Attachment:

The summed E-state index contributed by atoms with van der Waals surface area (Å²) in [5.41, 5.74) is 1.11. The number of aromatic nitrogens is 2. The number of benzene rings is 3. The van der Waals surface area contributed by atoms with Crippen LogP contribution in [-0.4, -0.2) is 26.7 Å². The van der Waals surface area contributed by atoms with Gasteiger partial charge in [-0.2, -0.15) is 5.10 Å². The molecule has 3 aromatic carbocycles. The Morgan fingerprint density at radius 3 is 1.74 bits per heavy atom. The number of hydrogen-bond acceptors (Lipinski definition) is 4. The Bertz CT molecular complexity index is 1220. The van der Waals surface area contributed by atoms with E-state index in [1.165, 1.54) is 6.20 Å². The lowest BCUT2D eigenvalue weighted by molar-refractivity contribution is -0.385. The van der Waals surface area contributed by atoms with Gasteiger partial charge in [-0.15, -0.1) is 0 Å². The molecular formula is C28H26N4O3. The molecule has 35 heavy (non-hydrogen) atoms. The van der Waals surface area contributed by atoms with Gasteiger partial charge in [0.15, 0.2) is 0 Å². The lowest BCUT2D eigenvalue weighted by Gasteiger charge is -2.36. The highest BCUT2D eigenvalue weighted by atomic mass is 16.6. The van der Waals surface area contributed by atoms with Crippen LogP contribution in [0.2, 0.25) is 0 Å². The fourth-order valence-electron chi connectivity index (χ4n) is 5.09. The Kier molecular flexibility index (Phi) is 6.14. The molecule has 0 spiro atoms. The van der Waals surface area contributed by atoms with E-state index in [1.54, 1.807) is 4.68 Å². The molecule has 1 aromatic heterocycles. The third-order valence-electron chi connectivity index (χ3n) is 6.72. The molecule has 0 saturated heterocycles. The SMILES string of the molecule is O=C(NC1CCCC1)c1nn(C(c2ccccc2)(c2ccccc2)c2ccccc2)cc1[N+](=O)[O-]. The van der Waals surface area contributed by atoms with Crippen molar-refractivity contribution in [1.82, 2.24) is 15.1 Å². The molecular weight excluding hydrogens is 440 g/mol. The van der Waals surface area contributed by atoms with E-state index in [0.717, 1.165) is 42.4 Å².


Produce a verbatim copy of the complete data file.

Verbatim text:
The summed E-state index contributed by atoms with van der Waals surface area (Å²) in [5.41, 5.74) is 1.11. The number of aromatic nitrogens is 2. The number of benzene rings is 3. The van der Waals surface area contributed by atoms with Crippen LogP contribution in [-0.4, -0.2) is 26.7 Å². The van der Waals surface area contributed by atoms with Gasteiger partial charge in [-0.2, -0.15) is 5.10 Å². The molecule has 3 aromatic carbocycles. The Morgan fingerprint density at radius 3 is 1.74 bits per heavy atom. The number of hydrogen-bond acceptors (Lipinski definition) is 4. The Bertz CT molecular complexity index is 1220. The van der Waals surface area contributed by atoms with E-state index in [1.165, 1.54) is 6.20 Å². The lowest BCUT2D eigenvalue weighted by molar-refractivity contribution is -0.385. The van der Waals surface area contributed by atoms with Gasteiger partial charge in [-0.15, -0.1) is 0 Å². The molecular formula is C28H26N4O3. The molecule has 35 heavy (non-hydrogen) atoms. The van der Waals surface area contributed by atoms with Gasteiger partial charge in [0.15, 0.2) is 0 Å². The lowest BCUT2D eigenvalue weighted by Gasteiger charge is -2.36. The highest BCUT2D eigenvalue weighted by atomic mass is 16.6. The van der Waals surface area contributed by atoms with Crippen LogP contribution in [0.2, 0.25) is 0 Å². The fourth-order valence-electron chi connectivity index (χ4n) is 5.09. The Kier molecular flexibility index (Phi) is 6.14. The molecule has 0 spiro atoms. The van der Waals surface area contributed by atoms with E-state index in [1.54, 1.807) is 4.68 Å². The molecule has 1 aromatic heterocycles. The third-order valence-electron chi connectivity index (χ3n) is 6.72. The molecule has 0 saturated heterocycles. The SMILES string of the molecule is O=C(NC1CCCC1)c1nn(C(c2ccccc2)(c2ccccc2)c2ccccc2)cc1[N+](=O)[O-]. The van der Waals surface area contributed by atoms with Crippen molar-refractivity contribution in [1.82, 2.24) is 15.1 Å². The molecular weight excluding hydrogens is 440 g/mol. The van der Waals surface area contributed by atoms with E-state index in [0.717, 1.165) is 42.4 Å².